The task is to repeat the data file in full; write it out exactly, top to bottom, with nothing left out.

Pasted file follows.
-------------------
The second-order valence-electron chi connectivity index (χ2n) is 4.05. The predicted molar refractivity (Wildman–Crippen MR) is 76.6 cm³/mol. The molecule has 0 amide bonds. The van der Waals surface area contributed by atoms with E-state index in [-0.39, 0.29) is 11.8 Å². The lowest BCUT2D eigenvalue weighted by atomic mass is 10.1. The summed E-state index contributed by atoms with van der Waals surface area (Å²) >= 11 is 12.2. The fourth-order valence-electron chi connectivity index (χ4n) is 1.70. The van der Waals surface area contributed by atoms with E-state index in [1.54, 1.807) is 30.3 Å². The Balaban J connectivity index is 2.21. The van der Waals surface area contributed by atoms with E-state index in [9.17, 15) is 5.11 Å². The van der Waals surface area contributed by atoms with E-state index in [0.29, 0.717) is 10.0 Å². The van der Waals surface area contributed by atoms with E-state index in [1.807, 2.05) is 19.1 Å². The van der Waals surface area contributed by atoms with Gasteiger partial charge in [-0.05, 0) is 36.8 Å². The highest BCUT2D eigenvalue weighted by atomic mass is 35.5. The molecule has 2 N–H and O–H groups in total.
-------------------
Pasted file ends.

The second-order valence-electron chi connectivity index (χ2n) is 4.05. The predicted molar refractivity (Wildman–Crippen MR) is 76.6 cm³/mol. The molecule has 0 amide bonds. The van der Waals surface area contributed by atoms with E-state index in [-0.39, 0.29) is 11.8 Å². The lowest BCUT2D eigenvalue weighted by atomic mass is 10.1. The summed E-state index contributed by atoms with van der Waals surface area (Å²) >= 11 is 12.2. The fourth-order valence-electron chi connectivity index (χ4n) is 1.70. The van der Waals surface area contributed by atoms with E-state index in [1.54, 1.807) is 30.3 Å². The Balaban J connectivity index is 2.21. The van der Waals surface area contributed by atoms with E-state index in [9.17, 15) is 5.11 Å². The van der Waals surface area contributed by atoms with E-state index in [0.29, 0.717) is 10.0 Å². The van der Waals surface area contributed by atoms with E-state index in [1.807, 2.05) is 19.1 Å². The van der Waals surface area contributed by atoms with Gasteiger partial charge in [-0.05, 0) is 36.8 Å². The highest BCUT2D eigenvalue weighted by atomic mass is 35.5. The molecule has 2 N–H and O–H groups in total.